What is a Systematic Investment Plan?
A Systematic Investment Plan or SIP is a smart and hassle free mode for investing money in mutual funds. SIP allows you to invest a certain pre-determined amount at a regular interval (daily, weekly, monthly, quarterly, etc.). A SIP is a planned approach towards investments and helps you inculcate the habit of saving and building wealth for the future.
How does it work?
A SIP is a flexible and easy investment plan. Your money is auto-debited from your bank account and invested into a specific mutual fund scheme. You are allocated certain number of units based on the ongoing market rate (called NAV or net asset value) for the day.
Every time you invest money, additional units of the scheme are purchased at the market rate and added to your account. Hence, units are bought at different rates and investors benefit from Rupee-Cost Averaging and the Power of Compounding.
With volatile markets, most investors remain sceptical about the best time to invest and try to time their entry into the market. Rupee-cost averaging allows you to opt out of the guessing game. Since you are a regular investor, your money fetches more units when the price is low and lesser when the price is high. During volatile period, it may allow you to achieve a lower average cost per unit.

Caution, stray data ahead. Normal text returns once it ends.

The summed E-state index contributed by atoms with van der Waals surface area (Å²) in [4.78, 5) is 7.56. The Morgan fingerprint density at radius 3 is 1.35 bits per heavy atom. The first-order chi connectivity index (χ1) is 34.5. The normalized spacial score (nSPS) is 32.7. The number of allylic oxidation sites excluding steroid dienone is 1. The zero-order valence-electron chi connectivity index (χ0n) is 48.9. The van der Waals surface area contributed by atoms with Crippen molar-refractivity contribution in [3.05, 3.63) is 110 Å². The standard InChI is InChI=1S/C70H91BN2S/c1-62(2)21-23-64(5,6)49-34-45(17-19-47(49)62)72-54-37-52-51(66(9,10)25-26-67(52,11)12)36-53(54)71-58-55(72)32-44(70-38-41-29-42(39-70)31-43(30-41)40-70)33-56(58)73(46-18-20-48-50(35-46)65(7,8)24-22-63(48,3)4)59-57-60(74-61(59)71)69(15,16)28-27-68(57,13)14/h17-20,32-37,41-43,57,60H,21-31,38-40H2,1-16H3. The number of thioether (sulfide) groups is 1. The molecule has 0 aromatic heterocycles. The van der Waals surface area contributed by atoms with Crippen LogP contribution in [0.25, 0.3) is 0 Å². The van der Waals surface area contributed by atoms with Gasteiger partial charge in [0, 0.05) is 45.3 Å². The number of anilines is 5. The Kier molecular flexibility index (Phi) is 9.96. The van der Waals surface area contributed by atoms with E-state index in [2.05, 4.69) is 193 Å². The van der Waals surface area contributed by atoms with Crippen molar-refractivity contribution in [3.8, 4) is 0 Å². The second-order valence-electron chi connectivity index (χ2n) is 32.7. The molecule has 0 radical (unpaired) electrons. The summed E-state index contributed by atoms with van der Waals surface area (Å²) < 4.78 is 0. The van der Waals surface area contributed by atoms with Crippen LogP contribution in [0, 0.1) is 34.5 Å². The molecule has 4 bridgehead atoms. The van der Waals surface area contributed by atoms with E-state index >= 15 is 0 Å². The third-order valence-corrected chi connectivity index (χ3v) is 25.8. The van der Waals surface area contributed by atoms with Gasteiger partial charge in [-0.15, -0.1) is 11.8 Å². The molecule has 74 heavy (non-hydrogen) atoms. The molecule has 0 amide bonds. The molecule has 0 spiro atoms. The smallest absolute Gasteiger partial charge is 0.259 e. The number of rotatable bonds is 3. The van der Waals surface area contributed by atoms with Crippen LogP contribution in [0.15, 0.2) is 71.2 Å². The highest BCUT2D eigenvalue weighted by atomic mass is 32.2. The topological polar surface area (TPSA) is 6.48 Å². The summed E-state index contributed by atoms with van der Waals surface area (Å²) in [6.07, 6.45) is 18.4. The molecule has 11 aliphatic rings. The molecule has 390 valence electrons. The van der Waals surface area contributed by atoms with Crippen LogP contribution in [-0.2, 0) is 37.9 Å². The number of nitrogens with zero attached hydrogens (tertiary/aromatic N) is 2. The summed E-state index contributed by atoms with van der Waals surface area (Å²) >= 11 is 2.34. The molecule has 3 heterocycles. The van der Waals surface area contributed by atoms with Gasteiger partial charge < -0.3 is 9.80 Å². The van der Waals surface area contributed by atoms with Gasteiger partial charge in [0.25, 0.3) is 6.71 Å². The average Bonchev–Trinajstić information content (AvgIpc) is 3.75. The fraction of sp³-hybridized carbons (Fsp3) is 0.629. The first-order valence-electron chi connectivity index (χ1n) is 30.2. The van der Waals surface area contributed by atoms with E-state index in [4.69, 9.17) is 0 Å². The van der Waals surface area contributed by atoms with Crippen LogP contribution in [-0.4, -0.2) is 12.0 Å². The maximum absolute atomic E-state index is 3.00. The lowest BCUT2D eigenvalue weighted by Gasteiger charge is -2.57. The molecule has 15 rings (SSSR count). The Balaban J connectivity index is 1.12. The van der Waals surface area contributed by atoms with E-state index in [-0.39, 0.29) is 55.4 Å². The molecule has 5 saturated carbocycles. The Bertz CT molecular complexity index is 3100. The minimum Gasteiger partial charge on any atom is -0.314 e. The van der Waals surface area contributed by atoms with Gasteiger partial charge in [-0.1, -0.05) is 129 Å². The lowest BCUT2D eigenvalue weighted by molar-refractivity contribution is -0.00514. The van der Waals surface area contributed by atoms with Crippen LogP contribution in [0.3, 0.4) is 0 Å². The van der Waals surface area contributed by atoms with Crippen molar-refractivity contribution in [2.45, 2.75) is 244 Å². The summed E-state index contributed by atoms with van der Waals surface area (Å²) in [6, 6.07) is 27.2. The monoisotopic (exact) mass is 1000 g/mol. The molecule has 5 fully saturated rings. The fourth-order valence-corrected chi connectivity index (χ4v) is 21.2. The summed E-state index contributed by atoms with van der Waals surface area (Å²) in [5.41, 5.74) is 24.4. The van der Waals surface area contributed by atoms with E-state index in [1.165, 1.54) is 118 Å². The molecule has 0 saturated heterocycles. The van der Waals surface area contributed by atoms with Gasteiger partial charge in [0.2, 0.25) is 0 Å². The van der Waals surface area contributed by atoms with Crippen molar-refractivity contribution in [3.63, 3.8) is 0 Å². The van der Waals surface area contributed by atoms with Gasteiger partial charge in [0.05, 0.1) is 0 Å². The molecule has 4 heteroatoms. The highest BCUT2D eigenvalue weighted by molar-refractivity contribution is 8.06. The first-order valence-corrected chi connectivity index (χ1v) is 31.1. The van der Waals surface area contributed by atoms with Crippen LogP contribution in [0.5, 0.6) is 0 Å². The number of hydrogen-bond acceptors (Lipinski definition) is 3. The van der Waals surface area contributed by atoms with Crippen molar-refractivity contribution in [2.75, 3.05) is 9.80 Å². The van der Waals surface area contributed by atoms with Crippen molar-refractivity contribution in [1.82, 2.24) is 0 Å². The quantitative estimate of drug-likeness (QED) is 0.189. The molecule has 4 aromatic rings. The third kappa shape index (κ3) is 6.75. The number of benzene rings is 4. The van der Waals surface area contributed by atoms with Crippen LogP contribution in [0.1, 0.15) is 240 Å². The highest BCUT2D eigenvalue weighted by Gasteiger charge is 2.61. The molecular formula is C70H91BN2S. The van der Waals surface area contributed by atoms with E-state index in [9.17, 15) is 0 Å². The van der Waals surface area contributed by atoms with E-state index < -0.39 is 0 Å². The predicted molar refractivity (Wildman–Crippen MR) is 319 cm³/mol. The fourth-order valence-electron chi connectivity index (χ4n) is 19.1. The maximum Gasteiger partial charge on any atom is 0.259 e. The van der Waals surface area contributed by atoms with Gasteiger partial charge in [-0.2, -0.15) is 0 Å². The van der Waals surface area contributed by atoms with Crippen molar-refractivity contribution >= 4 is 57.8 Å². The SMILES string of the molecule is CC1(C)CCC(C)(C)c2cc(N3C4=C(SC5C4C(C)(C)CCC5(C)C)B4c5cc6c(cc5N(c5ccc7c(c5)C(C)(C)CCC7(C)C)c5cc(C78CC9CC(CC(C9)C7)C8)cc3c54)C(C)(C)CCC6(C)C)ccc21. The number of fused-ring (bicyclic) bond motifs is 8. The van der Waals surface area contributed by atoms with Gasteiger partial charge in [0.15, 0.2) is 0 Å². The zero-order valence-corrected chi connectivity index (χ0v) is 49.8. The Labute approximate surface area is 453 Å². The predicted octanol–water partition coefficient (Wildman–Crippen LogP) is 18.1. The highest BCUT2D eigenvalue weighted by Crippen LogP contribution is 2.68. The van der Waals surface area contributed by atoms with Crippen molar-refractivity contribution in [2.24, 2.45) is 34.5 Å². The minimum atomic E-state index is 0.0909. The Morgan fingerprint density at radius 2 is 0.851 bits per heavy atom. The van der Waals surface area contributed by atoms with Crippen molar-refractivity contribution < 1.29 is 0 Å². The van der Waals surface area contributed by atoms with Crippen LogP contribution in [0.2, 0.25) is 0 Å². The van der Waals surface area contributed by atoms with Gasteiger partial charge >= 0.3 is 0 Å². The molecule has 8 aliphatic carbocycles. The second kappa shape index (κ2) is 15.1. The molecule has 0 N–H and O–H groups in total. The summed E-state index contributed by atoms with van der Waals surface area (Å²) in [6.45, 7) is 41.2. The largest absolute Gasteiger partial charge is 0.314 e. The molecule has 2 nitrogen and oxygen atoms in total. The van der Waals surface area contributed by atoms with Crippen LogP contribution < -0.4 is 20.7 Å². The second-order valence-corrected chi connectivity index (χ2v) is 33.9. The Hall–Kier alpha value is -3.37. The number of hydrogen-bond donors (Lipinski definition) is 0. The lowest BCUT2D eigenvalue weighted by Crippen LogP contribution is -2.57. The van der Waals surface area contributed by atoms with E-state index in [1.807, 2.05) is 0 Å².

Power of Compounding
Albert Einstein once said, "Compound interest is the eighth wonder of the world. He who understands it, earns it... he who does not... pays it." The rule for compounding is simple - the sooner you start investing, the more time your money has to grow.
Other Benefits of Systematic Investment Plans
Disciplined Saving - Discipline is the key to successful investments. When you invest through SIP, you commit yourself to save regularly. Every investment is a step towards attaining your financial objectives.
Flexibility - While it is advisable to continue SIP investments with a long-term perspective, there is no compulsion. Investors can discontinue the plan at any time. One can also increase/ decrease the amount being invested.
Long-Term Gains - Due to rupee-cost averaging and the power of compounding SIPs have the potential to deliver attractive returns over a long investment horizon.
Convenience - SIP is a hassle-free mode of investment. You can issue a standing instruction to your bank to facilitate auto-debits from your bank account.
SIPs have proved to be an ideal mode of investment for retail investors who do not have the resources to pursue active investments.
Equity-linked savings scheme Equity-linked savings scheme popularly known as ELSS are close-ended, lock-in period of 3 years diversified equity schemes offered by mutual funds in India. They offer tax benefits under Section 80C of Income Tax Act 1961.
ELSS funds are equity-oriented mutual funds that aim to invest in equity-related securities. However some funds also put a portion of their investment corpus in debt securities. The broad objective of ELSS funds is to generate wealth over the long term for investors.
Advantage of ELSS: